I wanted that issue because it contained an interview with Kieran Suckling, right, the founder of the environmental litigation mill, the Center for Biological Diversity (here, here, here).
In the article, authore J. Zane Walley pushed Suckling hard and got this exchange:
Walley: You're creating rural refugees!Recapping: At the end, Suckling does say that a minnow -- one little minnow, not an entire species of minnow -- is more important than the livelihood of a family.
Suckling: It's more than rural. I'm dealing with the Grand Canyon, Hoover Dam and Los Angeles. Thirteen million people are used to getting their water this way, I say that's geat, but we're going to show them a different way to do it!
Walley: You are forcing change on society, and are you aware of it?
Suckling: Yeah! Isn't that what an activist is? What do you think an activist is? We change society!
Walley: Can't you do this in a humane and gentle way?
Suckling: It is sad, but I don't hear you put that in a direct relationship to the effect on the land. I hear you talk about the pain of the people but I don't see you match that up with the pain of the species.
Suckling: A loach minnow is more important than say, Betty and Jim's ranch. A thousand times more important.
And earlier, he said flat out that he intends to use litigation to halt water deliveries throughout the West, in order to depopulate the land.
Minnows, water, forced depopulation -- keep that in mind as you read this:
To protect a tiny imperiled fish, state water officials Thursday turned off the huge pumps that send water to Southern California from the Sacramento-San Joaquin Delta.Well, that depends. If the water in the Delta doesn't warm up soon, causing the fish to move back towards the Bay and away from the pumps, Southern California and Central Valley agriculture will be in a severe water shortage.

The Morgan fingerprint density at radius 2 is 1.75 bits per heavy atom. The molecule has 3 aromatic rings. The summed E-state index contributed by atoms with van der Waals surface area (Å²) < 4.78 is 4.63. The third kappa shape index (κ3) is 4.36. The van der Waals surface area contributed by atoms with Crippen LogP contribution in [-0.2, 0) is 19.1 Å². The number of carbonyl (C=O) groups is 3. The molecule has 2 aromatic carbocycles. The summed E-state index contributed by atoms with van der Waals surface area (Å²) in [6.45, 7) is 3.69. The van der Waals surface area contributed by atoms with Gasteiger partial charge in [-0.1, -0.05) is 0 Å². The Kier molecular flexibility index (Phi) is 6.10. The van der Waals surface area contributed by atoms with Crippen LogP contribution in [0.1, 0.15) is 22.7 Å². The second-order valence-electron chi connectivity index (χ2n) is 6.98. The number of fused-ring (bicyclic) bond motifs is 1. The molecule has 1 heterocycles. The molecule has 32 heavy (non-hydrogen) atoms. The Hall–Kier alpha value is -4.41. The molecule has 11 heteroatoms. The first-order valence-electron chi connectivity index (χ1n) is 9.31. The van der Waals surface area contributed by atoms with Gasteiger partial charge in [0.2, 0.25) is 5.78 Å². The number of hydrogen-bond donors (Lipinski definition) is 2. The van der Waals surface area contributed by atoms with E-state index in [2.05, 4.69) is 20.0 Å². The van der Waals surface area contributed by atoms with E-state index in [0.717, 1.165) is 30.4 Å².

Water Resources Director Lester Snow said he hoped that the shutdown would last no more than seven to 10 days, adding that it should not hurt deliveries to most State Water Project customers.
"People will have water. Nobody is going without water," Snow said. "We would not expect to see rationing."
The state acted after more than 200 young delta smelt were killed at the south delta pumps over Memorial Day weekend. The population of the native fish had fallen precipitously in recent years and surveys last month found record low numbers of larval smelt.None of this would be happening were it not for things:
"Drastic times call for drastic measures," Snow said. "While there are clearly many factors at play in the current decline of smelt in the delta, we must act on the one that is within our control."
The U.S. Bureau of Reclamation, which runs a smaller set of delta pumps at which nearly 300 smelt have been killed recently, also announced that it was substantially cutting pumping rates for now.
- Lawsuits by the Center and other eco-freak law firms posing as environmental groups that challenged Delta pumping on the grounds that it was harmful to the Delta Smelt, and
- The failure in the early 1980s of a measure to build the Peripheral Canal, which would have brought water to SoCal and the Valley by circumventing the fragile Delta ecosystem.
I have friends in the water industry who know full well what the impact of pump shut-downs will be on the state -- and they're all for shutting them down. It's the train wreck school of public policy: You won't get change until there's a train wreck.
Here's another example of the train wreck driver: FEMA is touring the country now demanding verfication that flood control levees are certified -- after the Katrina train wreck.
My water friends hope that forced rationing will lead to public acceptance of a new water project -- one that definitely won't be called the Peripheral Canal -- to skirt the delta and bring water directly south.
Suckling and his ilk will be ready to sue. Stop the proposition, stop the construction, stop the pumps, stop progress, stop people, stop dreams.
And they are the "progressives?" Please!